Case studies

Case Study: Diversity Office

“We just created a Diversity Office in our organization because we’ve noticed the demographics of our staff and our clients are changing. Where do we start?”

Situation: A municipal agency that provides grants for artists and arts groups was embarking on a program to reach out to culturally diverse populations. They brought us in to guide an investigation into their grant and communications processes. The goal of this investigation was to ensure that the policies and practices were being managed equitably and if they were responsive to the needs of locally culturally diverse populations.

What We Did: CRC set up a consultation process that included culturally diverse community members already familiar with the agency to reflect on what was working and what could be improved in the policies and practices. CRC also provided a facilitated engagement with grassroots artists from entho-cultural communities who have had trouble in the past accessing the organization’s programs or were simply unaware of the agency. The methodology was community based and networked some of the leadership of the agency with community groups to have direct conversations on the arts, access to grants and the needs of emerging and non-mainstream practitioners. CRC also reviewed policy and researched best practices for working with culturally diverse populations in community arts funding across Canada.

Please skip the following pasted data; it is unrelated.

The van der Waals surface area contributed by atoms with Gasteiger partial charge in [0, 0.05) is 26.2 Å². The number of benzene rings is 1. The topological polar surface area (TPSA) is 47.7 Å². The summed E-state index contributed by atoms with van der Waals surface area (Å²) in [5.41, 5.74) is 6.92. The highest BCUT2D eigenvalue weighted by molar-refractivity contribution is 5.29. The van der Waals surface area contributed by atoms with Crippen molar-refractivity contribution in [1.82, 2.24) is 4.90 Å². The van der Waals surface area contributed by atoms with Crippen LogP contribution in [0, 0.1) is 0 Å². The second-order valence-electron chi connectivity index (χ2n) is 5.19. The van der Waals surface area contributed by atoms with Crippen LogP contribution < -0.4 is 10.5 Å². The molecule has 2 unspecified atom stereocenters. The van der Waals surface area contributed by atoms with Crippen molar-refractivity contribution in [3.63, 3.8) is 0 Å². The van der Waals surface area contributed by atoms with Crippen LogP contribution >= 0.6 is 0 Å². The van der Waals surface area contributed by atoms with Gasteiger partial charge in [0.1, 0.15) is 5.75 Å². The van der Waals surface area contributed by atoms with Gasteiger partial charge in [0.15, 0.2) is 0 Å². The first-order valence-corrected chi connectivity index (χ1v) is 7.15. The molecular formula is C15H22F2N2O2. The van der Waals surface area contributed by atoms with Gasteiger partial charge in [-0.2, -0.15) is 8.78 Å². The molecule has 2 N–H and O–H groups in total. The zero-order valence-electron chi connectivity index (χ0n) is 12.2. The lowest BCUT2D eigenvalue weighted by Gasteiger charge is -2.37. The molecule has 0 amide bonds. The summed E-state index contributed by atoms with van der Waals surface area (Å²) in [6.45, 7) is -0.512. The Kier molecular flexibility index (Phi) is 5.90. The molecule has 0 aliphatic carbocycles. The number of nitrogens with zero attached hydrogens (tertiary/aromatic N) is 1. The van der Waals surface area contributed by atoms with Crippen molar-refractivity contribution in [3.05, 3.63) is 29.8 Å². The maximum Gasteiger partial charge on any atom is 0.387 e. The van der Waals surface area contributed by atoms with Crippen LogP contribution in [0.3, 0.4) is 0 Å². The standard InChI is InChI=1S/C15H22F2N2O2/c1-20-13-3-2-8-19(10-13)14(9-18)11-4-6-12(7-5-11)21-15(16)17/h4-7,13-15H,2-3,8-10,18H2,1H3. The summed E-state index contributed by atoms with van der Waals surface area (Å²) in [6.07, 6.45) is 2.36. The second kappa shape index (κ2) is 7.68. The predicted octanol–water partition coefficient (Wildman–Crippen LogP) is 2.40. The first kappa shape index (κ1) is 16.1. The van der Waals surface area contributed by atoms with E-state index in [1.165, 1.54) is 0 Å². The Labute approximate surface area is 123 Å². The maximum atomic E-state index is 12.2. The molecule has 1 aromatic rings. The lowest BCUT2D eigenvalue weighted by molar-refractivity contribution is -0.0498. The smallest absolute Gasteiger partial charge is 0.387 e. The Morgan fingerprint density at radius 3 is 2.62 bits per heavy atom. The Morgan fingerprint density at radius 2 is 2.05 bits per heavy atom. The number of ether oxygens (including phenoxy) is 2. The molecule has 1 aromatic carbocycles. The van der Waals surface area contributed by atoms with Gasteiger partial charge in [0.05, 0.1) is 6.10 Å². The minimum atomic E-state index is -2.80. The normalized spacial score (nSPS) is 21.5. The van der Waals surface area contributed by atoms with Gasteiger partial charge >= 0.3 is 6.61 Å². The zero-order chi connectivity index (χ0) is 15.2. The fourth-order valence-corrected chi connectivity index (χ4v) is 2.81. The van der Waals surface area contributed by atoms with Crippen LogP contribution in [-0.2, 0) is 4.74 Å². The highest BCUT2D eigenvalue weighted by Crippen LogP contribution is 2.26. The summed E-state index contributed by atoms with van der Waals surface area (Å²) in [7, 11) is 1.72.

Benefits of the Process: At the end of the consultation CRC was able to provide the agency with a comprehensive report detailing recommendations for changes and improvements in the outreach, communications and grants processes. This was presented to a community advisory committee which took the recommendations to the leadership of the agency.

The recommendations influenced the development of policy updates and new grant possibilities that addressed some of the gaps that were present in working with local ethno-cultural communities. Perhaps most importantlythe agency developed stronger relationships with ethno-cultural artists and community groups through the facilitation and brokering of CRC. While the information provided via the investigation was of value for harmonizing policy with current best practices, the stronger ties with the actual community accessing services was an invaluable outcome of the work.